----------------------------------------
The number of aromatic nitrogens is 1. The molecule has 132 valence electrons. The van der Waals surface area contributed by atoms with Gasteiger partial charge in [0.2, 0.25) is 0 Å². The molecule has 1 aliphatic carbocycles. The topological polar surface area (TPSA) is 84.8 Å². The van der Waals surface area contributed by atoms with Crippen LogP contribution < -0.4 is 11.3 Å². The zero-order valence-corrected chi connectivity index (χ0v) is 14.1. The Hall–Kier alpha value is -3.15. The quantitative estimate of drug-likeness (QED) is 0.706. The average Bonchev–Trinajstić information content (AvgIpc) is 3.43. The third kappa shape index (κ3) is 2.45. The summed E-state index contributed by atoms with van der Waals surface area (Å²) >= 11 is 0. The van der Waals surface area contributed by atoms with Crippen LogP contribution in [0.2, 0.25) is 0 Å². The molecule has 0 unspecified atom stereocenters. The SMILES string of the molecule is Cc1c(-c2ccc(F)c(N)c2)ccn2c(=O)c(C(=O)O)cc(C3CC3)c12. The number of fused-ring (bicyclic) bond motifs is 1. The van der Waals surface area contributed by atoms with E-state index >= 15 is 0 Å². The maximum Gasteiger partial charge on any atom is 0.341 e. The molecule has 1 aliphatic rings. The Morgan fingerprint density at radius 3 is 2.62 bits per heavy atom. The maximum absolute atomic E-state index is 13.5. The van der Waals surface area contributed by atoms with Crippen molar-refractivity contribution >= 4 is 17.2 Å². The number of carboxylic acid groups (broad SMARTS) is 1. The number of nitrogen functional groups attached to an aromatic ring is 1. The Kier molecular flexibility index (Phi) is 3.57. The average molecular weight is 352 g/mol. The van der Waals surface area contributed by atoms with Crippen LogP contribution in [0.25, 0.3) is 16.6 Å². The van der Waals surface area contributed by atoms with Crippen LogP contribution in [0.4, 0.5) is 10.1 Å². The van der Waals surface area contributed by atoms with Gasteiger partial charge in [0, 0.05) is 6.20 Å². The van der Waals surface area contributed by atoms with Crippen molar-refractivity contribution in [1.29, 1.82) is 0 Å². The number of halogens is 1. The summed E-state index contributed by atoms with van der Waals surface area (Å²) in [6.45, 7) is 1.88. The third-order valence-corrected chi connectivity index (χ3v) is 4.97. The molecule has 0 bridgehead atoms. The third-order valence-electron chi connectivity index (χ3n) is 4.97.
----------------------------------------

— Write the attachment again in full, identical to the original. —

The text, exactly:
The number of aromatic nitrogens is 1. The molecule has 132 valence electrons. The van der Waals surface area contributed by atoms with Gasteiger partial charge in [0.2, 0.25) is 0 Å². The molecule has 1 aliphatic carbocycles. The topological polar surface area (TPSA) is 84.8 Å². The van der Waals surface area contributed by atoms with Crippen LogP contribution < -0.4 is 11.3 Å². The zero-order valence-corrected chi connectivity index (χ0v) is 14.1. The Hall–Kier alpha value is -3.15. The quantitative estimate of drug-likeness (QED) is 0.706. The average Bonchev–Trinajstić information content (AvgIpc) is 3.43. The third kappa shape index (κ3) is 2.45. The summed E-state index contributed by atoms with van der Waals surface area (Å²) >= 11 is 0. The van der Waals surface area contributed by atoms with Crippen LogP contribution in [0.2, 0.25) is 0 Å². The molecule has 0 unspecified atom stereocenters. The SMILES string of the molecule is Cc1c(-c2ccc(F)c(N)c2)ccn2c(=O)c(C(=O)O)cc(C3CC3)c12. The number of fused-ring (bicyclic) bond motifs is 1. The van der Waals surface area contributed by atoms with E-state index >= 15 is 0 Å². The maximum Gasteiger partial charge on any atom is 0.341 e. The molecule has 1 aliphatic rings. The Morgan fingerprint density at radius 3 is 2.62 bits per heavy atom. The maximum absolute atomic E-state index is 13.5. The van der Waals surface area contributed by atoms with Crippen molar-refractivity contribution >= 4 is 17.2 Å². The number of carboxylic acid groups (broad SMARTS) is 1. The number of nitrogen functional groups attached to an aromatic ring is 1. The Kier molecular flexibility index (Phi) is 3.57. The average molecular weight is 352 g/mol. The van der Waals surface area contributed by atoms with Crippen LogP contribution in [0.25, 0.3) is 16.6 Å². The van der Waals surface area contributed by atoms with Crippen LogP contribution in [0.4, 0.5) is 10.1 Å². The van der Waals surface area contributed by atoms with Gasteiger partial charge in [0, 0.05) is 6.20 Å². The van der Waals surface area contributed by atoms with Crippen molar-refractivity contribution in [1.29, 1.82) is 0 Å². The number of halogens is 1. The summed E-state index contributed by atoms with van der Waals surface area (Å²) in [6.45, 7) is 1.88. The third-order valence-corrected chi connectivity index (χ3v) is 4.97. The molecule has 0 bridgehead atoms. The third-order valence-electron chi connectivity index (χ3n) is 4.97.